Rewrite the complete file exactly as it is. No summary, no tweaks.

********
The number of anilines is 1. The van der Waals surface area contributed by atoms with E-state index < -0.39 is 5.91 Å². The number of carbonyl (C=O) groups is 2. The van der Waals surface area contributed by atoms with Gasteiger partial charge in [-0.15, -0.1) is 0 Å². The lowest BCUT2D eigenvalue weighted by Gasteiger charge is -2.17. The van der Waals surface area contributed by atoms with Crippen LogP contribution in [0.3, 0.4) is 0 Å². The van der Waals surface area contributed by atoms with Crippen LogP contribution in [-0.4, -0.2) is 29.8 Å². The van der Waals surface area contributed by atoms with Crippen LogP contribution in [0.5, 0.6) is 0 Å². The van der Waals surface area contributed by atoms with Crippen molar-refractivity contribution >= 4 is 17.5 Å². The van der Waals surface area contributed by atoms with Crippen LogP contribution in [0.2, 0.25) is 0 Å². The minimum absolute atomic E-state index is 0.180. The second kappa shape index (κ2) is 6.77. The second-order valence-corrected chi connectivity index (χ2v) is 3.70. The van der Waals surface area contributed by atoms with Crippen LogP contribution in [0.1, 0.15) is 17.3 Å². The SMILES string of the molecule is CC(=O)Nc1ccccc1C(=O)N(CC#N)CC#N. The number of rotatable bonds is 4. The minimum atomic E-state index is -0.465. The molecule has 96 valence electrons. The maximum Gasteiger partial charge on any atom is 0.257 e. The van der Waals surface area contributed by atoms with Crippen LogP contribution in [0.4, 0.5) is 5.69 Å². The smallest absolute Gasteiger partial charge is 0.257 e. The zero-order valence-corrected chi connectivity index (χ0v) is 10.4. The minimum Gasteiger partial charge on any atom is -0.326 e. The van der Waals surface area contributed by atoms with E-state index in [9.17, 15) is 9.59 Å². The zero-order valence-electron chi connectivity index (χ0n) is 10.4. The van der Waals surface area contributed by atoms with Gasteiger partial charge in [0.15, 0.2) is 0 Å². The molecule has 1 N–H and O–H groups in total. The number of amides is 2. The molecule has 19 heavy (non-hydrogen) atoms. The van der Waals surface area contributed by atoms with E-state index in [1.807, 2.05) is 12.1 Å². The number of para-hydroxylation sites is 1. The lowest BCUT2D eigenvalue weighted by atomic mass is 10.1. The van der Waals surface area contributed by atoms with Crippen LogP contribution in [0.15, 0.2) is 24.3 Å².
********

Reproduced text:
The number of anilines is 1. The van der Waals surface area contributed by atoms with E-state index < -0.39 is 5.91 Å². The number of carbonyl (C=O) groups is 2. The van der Waals surface area contributed by atoms with Gasteiger partial charge in [-0.15, -0.1) is 0 Å². The lowest BCUT2D eigenvalue weighted by Gasteiger charge is -2.17. The van der Waals surface area contributed by atoms with Crippen LogP contribution in [0.3, 0.4) is 0 Å². The van der Waals surface area contributed by atoms with Crippen LogP contribution in [-0.4, -0.2) is 29.8 Å². The van der Waals surface area contributed by atoms with Crippen LogP contribution in [0.5, 0.6) is 0 Å². The van der Waals surface area contributed by atoms with Crippen molar-refractivity contribution >= 4 is 17.5 Å². The van der Waals surface area contributed by atoms with Crippen LogP contribution in [0.2, 0.25) is 0 Å². The minimum absolute atomic E-state index is 0.180. The second kappa shape index (κ2) is 6.77. The second-order valence-corrected chi connectivity index (χ2v) is 3.70. The van der Waals surface area contributed by atoms with Crippen LogP contribution in [0.1, 0.15) is 17.3 Å². The SMILES string of the molecule is CC(=O)Nc1ccccc1C(=O)N(CC#N)CC#N. The number of rotatable bonds is 4. The minimum atomic E-state index is -0.465. The molecule has 96 valence electrons. The maximum Gasteiger partial charge on any atom is 0.257 e. The van der Waals surface area contributed by atoms with Crippen LogP contribution in [0.4, 0.5) is 5.69 Å². The smallest absolute Gasteiger partial charge is 0.257 e. The zero-order valence-corrected chi connectivity index (χ0v) is 10.4. The minimum Gasteiger partial charge on any atom is -0.326 e. The van der Waals surface area contributed by atoms with E-state index in [9.17, 15) is 9.59 Å². The zero-order valence-electron chi connectivity index (χ0n) is 10.4. The van der Waals surface area contributed by atoms with Gasteiger partial charge in [0.15, 0.2) is 0 Å². The molecule has 1 N–H and O–H groups in total. The number of amides is 2. The molecule has 19 heavy (non-hydrogen) atoms. The van der Waals surface area contributed by atoms with E-state index in [1.807, 2.05) is 12.1 Å². The number of para-hydroxylation sites is 1. The lowest BCUT2D eigenvalue weighted by atomic mass is 10.1. The van der Waals surface area contributed by atoms with Crippen LogP contribution in [0.15, 0.2) is 24.3 Å².